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Discussion Starter · #1 ·
Wednesday night our local beek group hosted Dwight Porter, who very kindly brought me a Russian queen. I had already planned to split my Cordovan hive yesterday--keeping the Cordie in one deep and introducing the Russian into the other.

Early yesterday morning (before 9 am) I separated the deeps and confirmed that the Cordie was fat, happy & in the desired box. About 6 hours later, I made my first attempt to introduce the Russian as per Dwight's instruction.

Long story short, the girls didn't take kindly to the strangers. Within seconds, there was a clump of angry buzzing about the size of a tennis ball. I grabbed the EZBZ, brushed off the workers and popped the cage back in my pocket. The Russian & her ladies weren't exactly happy either and were still buzzing by the time I got back down to the house. Gave the girls a cool drink & put them back in the dark to settle down.

This morning, totally different story. Despite being told I could place the cage in as little as 20 minutes after they were queenless, I waited the full 24 hours before trying again. :no:

Much more receptive. A large group of workers immediately surrounded the cage, but not the angry balling like yesterday. Within 30 minutes, there were still some bees on the cage but the majority were going about their business and walking on top of the frames.

Should be able to remove the orange cap on the EZBZ on Monday morning. Then give them a chance to release her on their own time. Looking much better this time around. Fingers crossed!!!
 

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Discussion Starter · #2 ·
Checked on the cage this evening. Despite being what I thought was firmly wedged between the center frames, it had slipped down and the orange cap was pointed straight up. Not good as that's where the candy is.

Pulled the cage out again, checked that the queen was still alive (she was), and put it back with a small stick to keep it in place. Meanwhile, the girls were pretty hot that I was messing with the queen. Covered the cage, shaking their tiny feet at me, and a slew of them came after me. Glad I put on the whole Armour of God as usual. ;)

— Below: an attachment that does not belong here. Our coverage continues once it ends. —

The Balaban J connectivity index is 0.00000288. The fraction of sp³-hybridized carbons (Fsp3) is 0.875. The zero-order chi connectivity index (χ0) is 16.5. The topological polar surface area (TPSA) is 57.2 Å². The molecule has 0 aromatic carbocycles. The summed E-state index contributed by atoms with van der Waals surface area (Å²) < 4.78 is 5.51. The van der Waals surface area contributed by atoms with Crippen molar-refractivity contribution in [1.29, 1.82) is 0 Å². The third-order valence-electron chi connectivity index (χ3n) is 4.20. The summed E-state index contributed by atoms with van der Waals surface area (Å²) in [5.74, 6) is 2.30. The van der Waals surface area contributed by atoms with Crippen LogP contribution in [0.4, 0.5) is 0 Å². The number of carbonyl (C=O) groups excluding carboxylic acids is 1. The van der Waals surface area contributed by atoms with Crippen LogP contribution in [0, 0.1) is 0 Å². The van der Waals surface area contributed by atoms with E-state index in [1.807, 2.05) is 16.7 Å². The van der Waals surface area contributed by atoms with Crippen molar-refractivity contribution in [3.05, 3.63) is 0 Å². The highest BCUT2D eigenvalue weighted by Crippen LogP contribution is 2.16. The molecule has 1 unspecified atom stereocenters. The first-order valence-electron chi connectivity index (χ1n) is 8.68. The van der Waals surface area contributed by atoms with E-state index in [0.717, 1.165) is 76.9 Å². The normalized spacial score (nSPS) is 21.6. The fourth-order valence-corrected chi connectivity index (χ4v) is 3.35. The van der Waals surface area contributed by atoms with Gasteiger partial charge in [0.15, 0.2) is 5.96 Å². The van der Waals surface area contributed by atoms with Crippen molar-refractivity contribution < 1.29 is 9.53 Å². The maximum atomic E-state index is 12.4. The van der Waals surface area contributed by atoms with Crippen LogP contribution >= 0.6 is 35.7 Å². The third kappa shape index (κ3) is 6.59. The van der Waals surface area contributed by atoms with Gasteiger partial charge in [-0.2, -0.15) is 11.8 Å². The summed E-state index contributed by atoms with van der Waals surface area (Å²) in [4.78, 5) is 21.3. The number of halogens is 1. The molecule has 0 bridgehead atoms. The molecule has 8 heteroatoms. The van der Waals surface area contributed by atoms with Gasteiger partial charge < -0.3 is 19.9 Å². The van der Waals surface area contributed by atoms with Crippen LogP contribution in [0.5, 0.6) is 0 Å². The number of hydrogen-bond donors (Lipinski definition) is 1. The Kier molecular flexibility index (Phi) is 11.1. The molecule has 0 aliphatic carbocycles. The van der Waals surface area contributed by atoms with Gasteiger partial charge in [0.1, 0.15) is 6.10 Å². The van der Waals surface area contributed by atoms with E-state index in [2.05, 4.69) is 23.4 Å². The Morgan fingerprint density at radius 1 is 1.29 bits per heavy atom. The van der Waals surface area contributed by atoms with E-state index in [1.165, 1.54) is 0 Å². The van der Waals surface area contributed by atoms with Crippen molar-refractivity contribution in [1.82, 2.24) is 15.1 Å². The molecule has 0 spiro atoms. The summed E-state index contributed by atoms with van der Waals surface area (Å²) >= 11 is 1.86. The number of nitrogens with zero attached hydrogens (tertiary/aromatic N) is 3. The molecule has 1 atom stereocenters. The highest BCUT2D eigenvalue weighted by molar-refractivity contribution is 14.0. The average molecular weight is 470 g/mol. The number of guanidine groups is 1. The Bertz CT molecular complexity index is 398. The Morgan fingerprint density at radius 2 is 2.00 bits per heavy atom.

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There are a million ways to introduce,but I have dropped them down between the frames too. I like a empty super or a queening rim. I make sure that they are feeding her before I remove the cap. It will be a thick goo on the cage. If not then a push in cage on brood. Just like I said a million different ways put its easy. Peace Dave
 

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Discussion Starter · #4 ·
Sounds like a great idea. I just put a screened spacer on top of all my hives so I can observe without interrupting them.

Because she's a Russian & I am introducing her into an Italian hive, wedging her between the brood frames theoretically limits the workers access to her. This is my strongest hive so there were a lot of bees even after the split.
 

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When requeening, I always leave the hive queenless for 12-24 hours. Have not had a hive that killed the new queen yet. I also have a 2 inch shim that I place on top. I place the cage screen down on top of the frames. No more dropping the cage or having to take a frame out to place the queen cage.
 

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Discussion Starter · #6 ·
I am starting to totally love the spacer. Makes life a whole lot easier when just doing a quick check without disturbing the girls.

Peeked into the top today between rain showers. About a handful of bees covering the queen and the rest on top of the frames. All calm despite the wet weather.

Was at a fantastic queen rearing class today at Virginia Tech. *Now* I find out Russian queens get quicker acceptance in an Italian hive if it's smaller, not full size like I'm doing. :doh: I probably could make up a nuc and put her in there, but I'm just going to leave well enough alone.
 
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